fri 12/07/2024

Katya Apekisheva, Charles Owen, Kings Place review - one plus one equals a hundred | reviews, news & interviews

Katya Apekisheva, Charles Owen, Kings Place review - one plus one equals a hundred

Katya Apekisheva, Charles Owen, Kings Place review - one plus one equals a hundred

The London Piano Festival opens with a magical two-piano concert from its founders

Owen and Apekisheva: a special chemistryPhotos by Viktor Erik Emanuel

We could probably spend all day pondering what makes a great musical partnership. Is it long experience, special sensitivity, a shared sense of humour? We’d get nowhere, though because there is, genuinely, something about it that can't be explained. It’s like a good marriage: it just works, and if you could analyse precisely why, there’d likely be something wrong.

Katya Apekisheva and Charles Owen are that most unusual of ensembles, a piano duo; and their London Piano Festival launched its third and longest season yet – five days this time – with a concert celebrating their remarkable playing.

The programme was as ingenious as the musicianship. Apekisheva and Owen often present a first half featuring each in solo repertoire and perform two-piano music after the interval. This time, the repertoire travelled from the purest, stillest Schubert (three of the Moments musicaux) to Milhaud’s irresistible jazz-age Scaramouche. Apekisheva went first, with the Schubert, Granados’s "Quejas, o La Maja y el ruiseñor" (Laments, or The Maiden and the Nightingale) from Goyescas, and Ginastera’s Three Argentinian Dances; Owen followed with Ravel’s Gaspard de la Nuit; and the centrepiece after the interval was that composer’s masterly arrangement of Debussy’s orchestral Nocturnes.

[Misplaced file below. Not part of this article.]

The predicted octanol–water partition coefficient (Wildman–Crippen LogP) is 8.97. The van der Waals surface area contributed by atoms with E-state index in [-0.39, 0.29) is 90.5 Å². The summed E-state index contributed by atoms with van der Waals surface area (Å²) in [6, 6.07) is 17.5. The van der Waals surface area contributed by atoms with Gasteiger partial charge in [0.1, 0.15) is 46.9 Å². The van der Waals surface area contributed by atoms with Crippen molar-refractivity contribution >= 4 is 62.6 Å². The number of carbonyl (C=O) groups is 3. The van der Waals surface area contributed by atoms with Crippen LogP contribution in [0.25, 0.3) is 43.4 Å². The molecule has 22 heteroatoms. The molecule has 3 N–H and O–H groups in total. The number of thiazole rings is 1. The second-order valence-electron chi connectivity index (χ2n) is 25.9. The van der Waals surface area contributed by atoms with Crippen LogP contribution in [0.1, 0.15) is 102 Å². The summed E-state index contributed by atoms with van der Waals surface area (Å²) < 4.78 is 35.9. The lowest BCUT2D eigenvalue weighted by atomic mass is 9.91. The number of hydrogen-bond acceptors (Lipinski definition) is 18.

The fascinating thing about the duo, to my ears, is that Apekisheva and Owen are such incredibly different pianists. Apekisheva brings with her the full Russian school tradition with knobs on. Her name should by rights be etched into every pianophile’s mind. She has a deep, warm, rich tone, the melodies projected as if by a singer, the bass full and lustrous; the sound is big and spacious without ever becoming harsh or heavy. Her Schubert was of the very highest calibre.Owen and ApekishevaIt’s no small ask to start a concert, indeed a whole festival, with something as inward as the Moments musicaux, but in the first two pieces she created an ideally rapt, hushed atmosphere that virtually commandeered the audience into stunned silence. Her Granados was impassioned, restive and dreamlike, the voicing wonderfully delineated, and the Ginastera with its spicy harmonies and folksy rhythms loped and galloped irresistibly along. 

Owen’s Ravel inhabited a different planet, one of cool air and elusive fairy-tale narrative. He has a wonderful way with Ravel’s translucent sonorities, making the most of "Ondine"’s wild mystery with the Kings Place new Steinway – a welcome addition to the hall – serving him beautifully as he created haloes of pedal around the eloquent melodic lines. "Le Gibet" had a suitable inexorability, and the demoniac "Scarbo" – far from the hammer-and-tongs with which so many pianists attack its technical challenges and headache-inducing repeated notes – had a lightness of touch that more resembled a Mendelssohnian scherzo.

Put them together and what have you got? Well, if two pianists were to create the self-same sound, the combination might be one-dimensional. But if one of them provides the strings and brass and the other the woodwind and percussion, you’ve got a whole orchestra in two keyboards. This is, of course, a massive generalisation – there’s plenty more than that to each – but together the pair have a simply spectacular range of colour at their fingertips. Debussy’s Nocturnes – the mysterious swirlings of "Nuages", the pounding Petrushka scene (it must have influenced Stravinsky two years later) of "Fêtes" and the seductive, hypnotic "Sirènes" are reimagined by Ravel with splendid detail and wonderfully pianistic effects; this proved the indubitable highlight of a very special evening. The high spirits of Scaramouche, plus a twinkly encore of Jamaican Rumba, set the festival on its way with a real spring in its step.

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